The Things We Keep by The Arc Theatre in its world premiere is running to the Noyes Theatre in Evanston throughout the month of February.
“A locally famous collage artist sifts through the contents of her attic at the end of her life, revealing a family history rife with hidden turmoil. As her family returns home to settle her estate, old wounds are unearthed that were thought to be packed away. When emotions are archived like pieces of paper, what beauty could be salvaged from the remnants?”
Like a collage, the play juxtaposes different time periods together requiring the actors to explore their characters at different ages.This was spectacularly done. The pieces of the characters’ stories were slowly uncovered from jumping to the past. The performance was haunting and inventive.
It got me thinking, what about collage interacts with time the way performing arts do?
In response, I embarked on my own collage work. I can’t tell you how many teenage collages of purses and boys and friends I created in my youth. So in a way, it was a another mark of time passing for me to “grown-up” collage.
One of my close friends from college came to visit last weekend and we went antiquing in Edgewater up and down Sheridan Rd. There are some magnificent shops and this was on one of the warm and sunny February days. It was great to take a step back in time amidst antiques with an old friend by my side. Surrounded by so many objects that used to make up peoples lives. Couches where they watched endless episodes of Gilligan’s Island, fur coats worn only to the opera, and most striking to me, tons of old books, magazines and pictures.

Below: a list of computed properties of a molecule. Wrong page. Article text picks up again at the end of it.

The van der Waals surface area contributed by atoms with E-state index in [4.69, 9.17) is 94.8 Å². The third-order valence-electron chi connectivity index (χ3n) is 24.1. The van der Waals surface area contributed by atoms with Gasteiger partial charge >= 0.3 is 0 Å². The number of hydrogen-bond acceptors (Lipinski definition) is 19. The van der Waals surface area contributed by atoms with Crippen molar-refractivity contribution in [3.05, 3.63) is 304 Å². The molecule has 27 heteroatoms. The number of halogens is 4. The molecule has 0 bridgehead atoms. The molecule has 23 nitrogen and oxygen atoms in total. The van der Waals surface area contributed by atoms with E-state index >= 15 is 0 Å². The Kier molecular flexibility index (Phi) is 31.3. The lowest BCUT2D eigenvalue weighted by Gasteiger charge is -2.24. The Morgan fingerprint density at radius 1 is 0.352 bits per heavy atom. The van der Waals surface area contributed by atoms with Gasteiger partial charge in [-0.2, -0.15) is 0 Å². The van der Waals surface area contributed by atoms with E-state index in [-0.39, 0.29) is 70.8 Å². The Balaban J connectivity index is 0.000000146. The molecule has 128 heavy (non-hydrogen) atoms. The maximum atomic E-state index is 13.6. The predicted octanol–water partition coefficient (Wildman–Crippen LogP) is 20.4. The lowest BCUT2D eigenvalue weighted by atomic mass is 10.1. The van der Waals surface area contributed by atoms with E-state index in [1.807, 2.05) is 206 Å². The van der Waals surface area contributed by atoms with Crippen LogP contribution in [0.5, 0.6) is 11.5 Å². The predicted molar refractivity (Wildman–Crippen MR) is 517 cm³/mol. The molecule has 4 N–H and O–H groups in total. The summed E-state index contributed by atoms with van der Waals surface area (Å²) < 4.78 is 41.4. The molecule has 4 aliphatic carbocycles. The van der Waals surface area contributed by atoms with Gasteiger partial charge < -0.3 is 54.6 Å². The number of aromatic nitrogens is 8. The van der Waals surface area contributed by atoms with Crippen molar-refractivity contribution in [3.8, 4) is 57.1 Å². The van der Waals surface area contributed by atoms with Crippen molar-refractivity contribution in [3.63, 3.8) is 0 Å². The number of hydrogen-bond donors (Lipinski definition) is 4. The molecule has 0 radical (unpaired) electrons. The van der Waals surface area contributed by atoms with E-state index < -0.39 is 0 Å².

Buckets full of pictures. It was crazy! Talk about #tbt. Nameless photo print from undistinguished times waiting to be given new life.
I went for in for the magazines and chose two magazines exactly fifty years apart. National Geographic August 1963 and Opera News August 2013 as my collage specimens. The NatGeo had a story about Jane Goddall back when her work with chimpanzees was just getting reported and the Opera News was called the Education Issue, which appealed to me too. I chose this pairing especially because 2013 had particular resonance for me as it was when I first graduated college and entered into probably the weirdest, longest summer of my life. A transition into semi-adulthood.
I wanted to give focus to the theme of time and aging in art, music in particular. I kept the format simple and geometric.
Included are: A photo of 78 year old actress playing tinkerbell at disneyland justaposed with a girl in the spotlight, and a giant stop watch with a tiny person in front of it. All layered on top of sheet music of “Lush Life” by Billy Strayhorn.
This collage brought some questions to mind that I don’t quite have the answers to.
How does music as an art interact with time? How do we engage with our physical reality as time passes? Does art bar us from participating as we age?
Music is embedded in time. It needs time to exist. But more than that, I really think that music can bring you back to a specific memory. Like how hearing a certain song might remind you of when it played during your first kiss. In some ways, music can make us a kid again or bring us back to a time in ways other art forms might not do so directly.
Now to bring these time periods off the page, have a listen to August 1963:
Compare with August 2013:
And a bonus 2013:
Until next time, happy time travelling!